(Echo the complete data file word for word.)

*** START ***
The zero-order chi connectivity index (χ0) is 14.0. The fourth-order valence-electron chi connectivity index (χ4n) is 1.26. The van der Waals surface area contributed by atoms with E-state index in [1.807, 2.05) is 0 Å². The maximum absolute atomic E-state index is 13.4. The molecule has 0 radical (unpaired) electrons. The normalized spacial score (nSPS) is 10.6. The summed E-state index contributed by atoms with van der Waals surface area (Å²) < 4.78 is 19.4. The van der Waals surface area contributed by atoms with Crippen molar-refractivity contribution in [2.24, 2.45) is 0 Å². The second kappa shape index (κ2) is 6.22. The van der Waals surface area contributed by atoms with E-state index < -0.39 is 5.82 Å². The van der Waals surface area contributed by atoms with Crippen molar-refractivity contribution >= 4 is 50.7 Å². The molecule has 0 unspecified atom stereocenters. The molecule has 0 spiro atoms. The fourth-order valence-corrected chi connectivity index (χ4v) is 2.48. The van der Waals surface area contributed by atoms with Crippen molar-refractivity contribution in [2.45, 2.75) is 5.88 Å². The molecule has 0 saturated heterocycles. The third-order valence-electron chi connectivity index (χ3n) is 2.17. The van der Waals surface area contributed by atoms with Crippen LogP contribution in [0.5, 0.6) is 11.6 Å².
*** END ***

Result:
The zero-order chi connectivity index (χ0) is 14.0. The fourth-order valence-electron chi connectivity index (χ4n) is 1.26. The van der Waals surface area contributed by atoms with E-state index in [1.807, 2.05) is 0 Å². The maximum absolute atomic E-state index is 13.4. The molecule has 0 radical (unpaired) electrons. The normalized spacial score (nSPS) is 10.6. The summed E-state index contributed by atoms with van der Waals surface area (Å²) < 4.78 is 19.4. The van der Waals surface area contributed by atoms with Crippen molar-refractivity contribution in [2.24, 2.45) is 0 Å². The second kappa shape index (κ2) is 6.22. The van der Waals surface area contributed by atoms with E-state index < -0.39 is 5.82 Å². The van der Waals surface area contributed by atoms with Crippen molar-refractivity contribution >= 4 is 50.7 Å². The molecule has 0 unspecified atom stereocenters. The molecule has 0 spiro atoms. The fourth-order valence-corrected chi connectivity index (χ4v) is 2.48. The van der Waals surface area contributed by atoms with Crippen molar-refractivity contribution in [2.45, 2.75) is 5.88 Å². The molecule has 0 saturated heterocycles. The third-order valence-electron chi connectivity index (χ3n) is 2.17. The van der Waals surface area contributed by atoms with Crippen LogP contribution in [0.5, 0.6) is 11.6 Å².